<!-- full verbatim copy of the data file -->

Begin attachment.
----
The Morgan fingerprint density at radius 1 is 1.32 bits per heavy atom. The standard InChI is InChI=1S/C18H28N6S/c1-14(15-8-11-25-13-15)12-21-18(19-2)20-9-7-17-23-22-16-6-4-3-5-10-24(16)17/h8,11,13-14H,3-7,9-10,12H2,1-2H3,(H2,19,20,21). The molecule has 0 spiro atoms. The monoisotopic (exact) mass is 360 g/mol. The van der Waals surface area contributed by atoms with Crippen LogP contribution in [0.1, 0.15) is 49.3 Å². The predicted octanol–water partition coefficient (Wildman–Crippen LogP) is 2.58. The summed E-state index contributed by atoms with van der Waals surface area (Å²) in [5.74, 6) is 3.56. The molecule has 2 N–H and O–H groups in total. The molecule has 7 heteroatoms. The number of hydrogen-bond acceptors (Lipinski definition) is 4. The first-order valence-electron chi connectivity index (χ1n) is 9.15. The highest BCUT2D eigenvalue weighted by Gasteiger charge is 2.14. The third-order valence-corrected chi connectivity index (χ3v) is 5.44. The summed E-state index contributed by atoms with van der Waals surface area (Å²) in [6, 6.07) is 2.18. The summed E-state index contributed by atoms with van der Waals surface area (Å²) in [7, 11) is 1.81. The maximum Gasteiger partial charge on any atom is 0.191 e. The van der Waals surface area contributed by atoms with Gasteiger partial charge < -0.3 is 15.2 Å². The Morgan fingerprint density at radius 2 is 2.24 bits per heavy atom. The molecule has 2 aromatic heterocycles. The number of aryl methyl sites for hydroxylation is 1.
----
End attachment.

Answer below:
The Morgan fingerprint density at radius 1 is 1.32 bits per heavy atom. The standard InChI is InChI=1S/C18H28N6S/c1-14(15-8-11-25-13-15)12-21-18(19-2)20-9-7-17-23-22-16-6-4-3-5-10-24(16)17/h8,11,13-14H,3-7,9-10,12H2,1-2H3,(H2,19,20,21). The molecule has 0 spiro atoms. The monoisotopic (exact) mass is 360 g/mol. The van der Waals surface area contributed by atoms with Crippen LogP contribution in [0.1, 0.15) is 49.3 Å². The predicted octanol–water partition coefficient (Wildman–Crippen LogP) is 2.58. The summed E-state index contributed by atoms with van der Waals surface area (Å²) in [5.74, 6) is 3.56. The molecule has 2 N–H and O–H groups in total. The molecule has 7 heteroatoms. The number of hydrogen-bond acceptors (Lipinski definition) is 4. The first-order valence-electron chi connectivity index (χ1n) is 9.15. The highest BCUT2D eigenvalue weighted by Gasteiger charge is 2.14. The third-order valence-corrected chi connectivity index (χ3v) is 5.44. The summed E-state index contributed by atoms with van der Waals surface area (Å²) in [6, 6.07) is 2.18. The summed E-state index contributed by atoms with van der Waals surface area (Å²) in [7, 11) is 1.81. The maximum Gasteiger partial charge on any atom is 0.191 e. The van der Waals surface area contributed by atoms with Gasteiger partial charge < -0.3 is 15.2 Å². The Morgan fingerprint density at radius 2 is 2.24 bits per heavy atom. The molecule has 2 aromatic heterocycles. The number of aryl methyl sites for hydroxylation is 1.